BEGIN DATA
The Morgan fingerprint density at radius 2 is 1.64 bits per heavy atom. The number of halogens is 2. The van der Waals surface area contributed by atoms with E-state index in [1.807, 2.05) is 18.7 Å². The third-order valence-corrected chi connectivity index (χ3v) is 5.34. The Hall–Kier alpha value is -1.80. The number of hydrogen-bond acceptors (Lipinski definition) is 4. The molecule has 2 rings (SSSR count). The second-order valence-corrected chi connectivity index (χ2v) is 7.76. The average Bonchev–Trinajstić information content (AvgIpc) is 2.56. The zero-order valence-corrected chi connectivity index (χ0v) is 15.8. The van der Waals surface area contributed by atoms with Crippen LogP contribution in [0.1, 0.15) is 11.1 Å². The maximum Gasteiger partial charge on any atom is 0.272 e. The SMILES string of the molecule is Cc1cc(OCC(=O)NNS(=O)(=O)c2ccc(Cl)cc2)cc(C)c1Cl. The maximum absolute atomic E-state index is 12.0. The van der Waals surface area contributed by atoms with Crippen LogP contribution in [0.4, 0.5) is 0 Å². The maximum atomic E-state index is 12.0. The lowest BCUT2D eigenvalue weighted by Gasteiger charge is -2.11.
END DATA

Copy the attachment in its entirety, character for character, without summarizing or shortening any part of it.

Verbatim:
The Morgan fingerprint density at radius 2 is 1.64 bits per heavy atom. The number of halogens is 2. The van der Waals surface area contributed by atoms with E-state index in [1.807, 2.05) is 18.7 Å². The third-order valence-corrected chi connectivity index (χ3v) is 5.34. The Hall–Kier alpha value is -1.80. The number of hydrogen-bond acceptors (Lipinski definition) is 4. The molecule has 2 rings (SSSR count). The second-order valence-corrected chi connectivity index (χ2v) is 7.76. The average Bonchev–Trinajstić information content (AvgIpc) is 2.56. The zero-order valence-corrected chi connectivity index (χ0v) is 15.8. The van der Waals surface area contributed by atoms with Crippen LogP contribution in [0.1, 0.15) is 11.1 Å². The maximum Gasteiger partial charge on any atom is 0.272 e. The SMILES string of the molecule is Cc1cc(OCC(=O)NNS(=O)(=O)c2ccc(Cl)cc2)cc(C)c1Cl. The maximum absolute atomic E-state index is 12.0. The van der Waals surface area contributed by atoms with Crippen LogP contribution in [0.4, 0.5) is 0 Å². The maximum atomic E-state index is 12.0. The lowest BCUT2D eigenvalue weighted by Gasteiger charge is -2.11.